- 3–4 strategy session topics. The conversation can be focused on anything that’s top of mind to the entrepreneur, but is typically oriented around hiring plans, thinking through a go to market strategy, addressing a specific obstacle or key strategic question etc. The board packet will outline the topics of conversation and offer any relevant supplemental material or high level notes. If you’re kicking off a conversation around how you plan on growing the team, share a projected org chart, salaries associated with these new hires etc.
The benefit of sharing this packet via google slides is that board members can ask questions and request clarification in line. I tend to set a pretty stringent deadline of submitting questions 2 days in advance of the meeting. The entrepreneur/team then has a day to respond to all questions in the document. Going into the board meeting, all key follow ups have been addressed.
As we kick off this meeting, we’ll project the questions and responses as part of the presentation and make sure everyone is on the same page. I’d devote 30 minutes max to this section. The rest of the time is strictly devoted to the strategy convos (typically ~30 minutes per each topic). Setting a timer or assigning a timekeeper makes all the difference. You can then assess when you hit that 30 minute mark whether the conversation can segue into an offline chat or whether it’s valuable to continue engaging in the dialogue then and there.
Once the board meeting wraps up, circulate notes and key action items for the sake of transparency, assigning an owner to each next step to ensure no one drops the ball.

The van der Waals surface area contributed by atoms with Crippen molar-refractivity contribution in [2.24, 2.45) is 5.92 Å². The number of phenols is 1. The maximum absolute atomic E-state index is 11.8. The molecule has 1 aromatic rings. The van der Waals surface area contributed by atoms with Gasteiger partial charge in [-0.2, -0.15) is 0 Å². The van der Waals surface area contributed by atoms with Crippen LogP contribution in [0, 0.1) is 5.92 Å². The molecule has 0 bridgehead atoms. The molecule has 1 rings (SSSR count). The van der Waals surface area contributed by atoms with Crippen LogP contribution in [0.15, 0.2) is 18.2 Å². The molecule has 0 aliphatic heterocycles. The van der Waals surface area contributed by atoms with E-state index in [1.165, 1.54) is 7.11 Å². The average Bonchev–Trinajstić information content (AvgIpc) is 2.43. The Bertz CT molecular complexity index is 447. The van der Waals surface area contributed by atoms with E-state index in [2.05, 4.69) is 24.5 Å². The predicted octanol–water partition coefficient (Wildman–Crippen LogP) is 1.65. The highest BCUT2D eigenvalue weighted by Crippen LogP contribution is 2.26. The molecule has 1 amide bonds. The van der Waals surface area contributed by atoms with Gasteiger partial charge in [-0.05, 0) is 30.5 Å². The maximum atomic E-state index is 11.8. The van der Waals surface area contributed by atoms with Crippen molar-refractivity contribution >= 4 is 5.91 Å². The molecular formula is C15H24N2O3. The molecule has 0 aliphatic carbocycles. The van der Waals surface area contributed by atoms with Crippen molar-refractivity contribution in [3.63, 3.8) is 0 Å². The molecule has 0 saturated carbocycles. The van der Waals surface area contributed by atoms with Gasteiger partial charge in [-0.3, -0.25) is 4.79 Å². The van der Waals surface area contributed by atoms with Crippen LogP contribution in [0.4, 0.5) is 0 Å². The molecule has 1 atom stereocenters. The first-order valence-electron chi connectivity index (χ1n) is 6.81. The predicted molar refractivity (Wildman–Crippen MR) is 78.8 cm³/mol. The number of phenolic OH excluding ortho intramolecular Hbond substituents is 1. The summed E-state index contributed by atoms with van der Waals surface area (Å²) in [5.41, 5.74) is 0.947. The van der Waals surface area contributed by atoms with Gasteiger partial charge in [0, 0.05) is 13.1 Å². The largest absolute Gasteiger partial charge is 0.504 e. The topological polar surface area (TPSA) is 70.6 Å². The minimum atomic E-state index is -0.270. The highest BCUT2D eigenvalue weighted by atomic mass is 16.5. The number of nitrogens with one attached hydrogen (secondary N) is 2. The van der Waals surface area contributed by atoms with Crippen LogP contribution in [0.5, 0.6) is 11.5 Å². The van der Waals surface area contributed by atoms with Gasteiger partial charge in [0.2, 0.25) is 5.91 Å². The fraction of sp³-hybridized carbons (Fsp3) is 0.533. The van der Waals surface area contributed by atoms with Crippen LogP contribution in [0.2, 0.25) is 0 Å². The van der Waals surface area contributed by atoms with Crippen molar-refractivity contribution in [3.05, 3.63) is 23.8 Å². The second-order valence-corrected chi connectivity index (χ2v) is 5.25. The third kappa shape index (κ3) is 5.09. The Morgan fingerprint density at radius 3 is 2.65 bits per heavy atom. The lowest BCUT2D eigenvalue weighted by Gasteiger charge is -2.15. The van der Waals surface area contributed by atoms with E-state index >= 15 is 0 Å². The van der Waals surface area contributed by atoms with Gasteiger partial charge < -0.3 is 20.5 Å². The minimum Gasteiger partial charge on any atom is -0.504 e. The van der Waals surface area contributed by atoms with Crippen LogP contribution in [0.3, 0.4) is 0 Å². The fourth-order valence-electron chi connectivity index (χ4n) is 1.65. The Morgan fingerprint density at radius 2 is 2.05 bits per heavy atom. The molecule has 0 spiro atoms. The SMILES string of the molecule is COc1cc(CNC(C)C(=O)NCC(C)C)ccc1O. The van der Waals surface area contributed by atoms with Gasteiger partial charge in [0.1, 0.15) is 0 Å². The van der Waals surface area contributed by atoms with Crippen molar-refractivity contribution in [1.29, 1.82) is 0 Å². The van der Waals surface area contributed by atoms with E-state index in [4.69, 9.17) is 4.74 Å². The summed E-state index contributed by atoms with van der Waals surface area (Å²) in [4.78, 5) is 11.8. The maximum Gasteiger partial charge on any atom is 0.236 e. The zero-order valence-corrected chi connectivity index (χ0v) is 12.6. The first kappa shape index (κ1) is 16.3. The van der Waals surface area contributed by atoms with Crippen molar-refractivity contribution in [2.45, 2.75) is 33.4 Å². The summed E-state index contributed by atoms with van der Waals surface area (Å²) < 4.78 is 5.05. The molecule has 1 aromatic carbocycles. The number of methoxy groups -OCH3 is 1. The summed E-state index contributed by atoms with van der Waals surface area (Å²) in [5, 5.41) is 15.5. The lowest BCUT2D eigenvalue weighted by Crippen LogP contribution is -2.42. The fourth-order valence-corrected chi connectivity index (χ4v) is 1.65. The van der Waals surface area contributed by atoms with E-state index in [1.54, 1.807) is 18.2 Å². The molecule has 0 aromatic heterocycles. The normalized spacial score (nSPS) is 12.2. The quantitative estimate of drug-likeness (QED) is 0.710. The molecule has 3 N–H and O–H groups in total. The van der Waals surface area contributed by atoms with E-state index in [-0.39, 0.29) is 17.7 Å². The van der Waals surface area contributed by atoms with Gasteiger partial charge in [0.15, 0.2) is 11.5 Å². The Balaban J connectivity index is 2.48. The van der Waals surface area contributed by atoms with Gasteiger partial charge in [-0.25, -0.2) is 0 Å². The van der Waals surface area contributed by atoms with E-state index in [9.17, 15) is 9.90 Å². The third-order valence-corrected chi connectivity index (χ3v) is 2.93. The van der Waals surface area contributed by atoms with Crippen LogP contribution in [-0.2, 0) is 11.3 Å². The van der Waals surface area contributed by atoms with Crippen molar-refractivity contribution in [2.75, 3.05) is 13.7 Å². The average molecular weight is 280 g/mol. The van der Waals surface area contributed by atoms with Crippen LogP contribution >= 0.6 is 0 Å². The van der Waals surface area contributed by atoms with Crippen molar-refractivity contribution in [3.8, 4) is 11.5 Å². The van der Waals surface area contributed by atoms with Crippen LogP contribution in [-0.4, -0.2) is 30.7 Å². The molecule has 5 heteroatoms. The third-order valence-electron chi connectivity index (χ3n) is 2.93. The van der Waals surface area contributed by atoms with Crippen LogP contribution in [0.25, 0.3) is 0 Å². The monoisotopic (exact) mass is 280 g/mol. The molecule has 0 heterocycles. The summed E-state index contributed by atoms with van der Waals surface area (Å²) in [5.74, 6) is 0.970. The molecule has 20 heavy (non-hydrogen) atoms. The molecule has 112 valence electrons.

By no means do I expect companies to rigidly adopt this model, but I encourage both entrepreneurs and board members to participate in a collaborative process wherein they tailor the format. Dr. Jessica Richman, co-founder/co-CEO of uBiome, is an early adopter and noted, “Working sessions have helped to structure our board conversations around important topics, making our board meetings more productive and substantial. We can now engage in targeted discussions around growth strategies with respect to our expanding at home test business and talk through opportunities on the therapeutics front. It allows us to harness the powerful people in the room around the topics we are most focused on versus spending two hours reiterating metrics that board members can read on their own.”
By being more thoughtful about structure, both my partners and the entrepreneurs we work with have noticed that conversations are focused, impactful, and we’re unlocking each board member’s unique unfair advantage. As Nik and Cam so aptly put it, “We finally started feeling that the board and our team are sitting on the same side of the table and working together on the business. It is an exhilarating notion, and as a result, we’ve developed a much deeper and more trusting relationship with our board members.”